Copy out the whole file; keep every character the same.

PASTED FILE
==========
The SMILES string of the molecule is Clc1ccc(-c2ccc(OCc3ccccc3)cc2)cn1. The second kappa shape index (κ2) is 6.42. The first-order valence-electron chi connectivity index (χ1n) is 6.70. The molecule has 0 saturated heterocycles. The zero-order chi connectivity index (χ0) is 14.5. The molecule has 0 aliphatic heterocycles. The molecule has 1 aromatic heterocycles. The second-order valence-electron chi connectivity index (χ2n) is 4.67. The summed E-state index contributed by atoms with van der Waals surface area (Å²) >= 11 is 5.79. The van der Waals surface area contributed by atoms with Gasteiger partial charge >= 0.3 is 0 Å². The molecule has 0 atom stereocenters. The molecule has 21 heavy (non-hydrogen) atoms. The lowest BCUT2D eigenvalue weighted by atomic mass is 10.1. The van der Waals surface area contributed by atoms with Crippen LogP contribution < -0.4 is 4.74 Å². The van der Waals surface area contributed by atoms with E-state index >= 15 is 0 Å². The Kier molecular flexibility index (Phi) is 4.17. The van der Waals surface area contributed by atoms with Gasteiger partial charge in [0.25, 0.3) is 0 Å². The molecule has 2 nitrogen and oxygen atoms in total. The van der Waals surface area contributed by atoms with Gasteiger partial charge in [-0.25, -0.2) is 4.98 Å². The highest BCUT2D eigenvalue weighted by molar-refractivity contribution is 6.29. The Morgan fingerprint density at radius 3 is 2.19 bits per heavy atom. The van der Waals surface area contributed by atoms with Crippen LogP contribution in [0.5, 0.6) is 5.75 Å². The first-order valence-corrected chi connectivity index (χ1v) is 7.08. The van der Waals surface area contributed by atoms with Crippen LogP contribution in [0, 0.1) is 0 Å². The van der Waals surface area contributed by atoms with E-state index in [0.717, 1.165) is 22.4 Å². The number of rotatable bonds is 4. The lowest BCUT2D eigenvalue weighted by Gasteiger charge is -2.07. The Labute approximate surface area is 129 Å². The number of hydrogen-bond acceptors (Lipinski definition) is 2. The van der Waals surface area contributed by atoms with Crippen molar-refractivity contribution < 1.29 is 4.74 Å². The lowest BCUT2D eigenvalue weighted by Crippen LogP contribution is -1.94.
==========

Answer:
The SMILES string of the molecule is Clc1ccc(-c2ccc(OCc3ccccc3)cc2)cn1. The second kappa shape index (κ2) is 6.42. The first-order valence-electron chi connectivity index (χ1n) is 6.70. The molecule has 0 saturated heterocycles. The zero-order chi connectivity index (χ0) is 14.5. The molecule has 0 aliphatic heterocycles. The molecule has 1 aromatic heterocycles. The second-order valence-electron chi connectivity index (χ2n) is 4.67. The summed E-state index contributed by atoms with van der Waals surface area (Å²) >= 11 is 5.79. The van der Waals surface area contributed by atoms with Gasteiger partial charge >= 0.3 is 0 Å². The molecule has 0 atom stereocenters. The molecule has 21 heavy (non-hydrogen) atoms. The lowest BCUT2D eigenvalue weighted by atomic mass is 10.1. The van der Waals surface area contributed by atoms with Crippen LogP contribution < -0.4 is 4.74 Å². The van der Waals surface area contributed by atoms with E-state index >= 15 is 0 Å². The Kier molecular flexibility index (Phi) is 4.17. The van der Waals surface area contributed by atoms with Gasteiger partial charge in [0.25, 0.3) is 0 Å². The molecule has 2 nitrogen and oxygen atoms in total. The van der Waals surface area contributed by atoms with Gasteiger partial charge in [-0.25, -0.2) is 4.98 Å². The highest BCUT2D eigenvalue weighted by molar-refractivity contribution is 6.29. The Morgan fingerprint density at radius 3 is 2.19 bits per heavy atom. The van der Waals surface area contributed by atoms with Crippen LogP contribution in [0.5, 0.6) is 5.75 Å². The first-order valence-corrected chi connectivity index (χ1v) is 7.08. The van der Waals surface area contributed by atoms with Crippen LogP contribution in [0, 0.1) is 0 Å². The van der Waals surface area contributed by atoms with E-state index in [0.717, 1.165) is 22.4 Å². The number of rotatable bonds is 4. The lowest BCUT2D eigenvalue weighted by Gasteiger charge is -2.07. The Labute approximate surface area is 129 Å². The number of hydrogen-bond acceptors (Lipinski definition) is 2. The van der Waals surface area contributed by atoms with Crippen molar-refractivity contribution < 1.29 is 4.74 Å². The lowest BCUT2D eigenvalue weighted by Crippen LogP contribution is -1.94.